Today’s scripture comes from 2 Peter 1:3-11.  I’m dividing it up into three sections, and I’ll identify these three sections according to my commentary sections.

vs 3-4:  Promises:

His divine power has given us everything we need for a godly life through our knowledge of him who called us by his own glory and goodness.  Through these he has given us his very great and precious promises, so that through them you may participate in the divine nature, having escaped the corruption in the world caused by evil desires.

One of the things that I identify with in Peter, is my constant insecurity over whether or not I am able to be used by God despite my lack of faith, my past or my experiences.  Sometimes, I lack trust, sometimes I lack confidence.  Sometimes, I lack security.  I have major performance anxiety and just anxieties in general.  And Peter man, he constantly failed Jesus.  He denied him three times, he failed to trust him when he was walking on water, and he was selfish.  We sometimes like to puff ourselves up and like to pick on Peter, claiming that we’d be able to walk on water if the Lord commanded us.  Peter, I love you because you’re so human and you’re so relate-able to those of us who are like me.  I believe that if I were in the middle of the sea and God told me to get out of the boat, I’d look around for another boat to jump into, or a life jacket or something.  I wouldn’t get out of the boat in the first place, probably.  My confidence as a disciple is shaken, when I fail to get out of the boat.  And the royal screw-ups of Peter?  On my own, I could never recover from that.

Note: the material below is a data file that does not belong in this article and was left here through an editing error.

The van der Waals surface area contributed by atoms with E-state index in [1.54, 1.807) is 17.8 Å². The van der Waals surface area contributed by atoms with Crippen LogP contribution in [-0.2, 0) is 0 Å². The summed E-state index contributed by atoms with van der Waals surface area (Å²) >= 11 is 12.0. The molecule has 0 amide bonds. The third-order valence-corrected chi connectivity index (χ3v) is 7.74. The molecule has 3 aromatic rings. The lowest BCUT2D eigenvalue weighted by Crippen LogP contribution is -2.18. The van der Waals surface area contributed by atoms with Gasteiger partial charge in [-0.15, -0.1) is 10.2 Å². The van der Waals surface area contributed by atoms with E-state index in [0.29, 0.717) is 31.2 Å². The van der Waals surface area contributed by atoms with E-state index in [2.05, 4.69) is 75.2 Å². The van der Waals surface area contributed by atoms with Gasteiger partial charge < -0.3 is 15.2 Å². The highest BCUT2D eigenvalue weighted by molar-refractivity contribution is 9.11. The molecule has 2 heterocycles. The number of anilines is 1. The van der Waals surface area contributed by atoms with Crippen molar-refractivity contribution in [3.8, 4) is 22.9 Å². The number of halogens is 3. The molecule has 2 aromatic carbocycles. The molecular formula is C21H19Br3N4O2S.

But Peter did!  Look at what he says.  He says that we’ve been given everything that we need by God to live out this life of faith.  Everything  We’ve been given the courage, the confidence, the power and the courage that we need.  We’ve been given this life to live, according to the knowledge of God and who God is, simply because God has called us to be his.  Peter figured it out.  He had been given everything that he needed in order to live out the life that he was supposed to.  Jesus knew that Peter had it, because he identified Peter as the one that he would be building his church on his shoulders.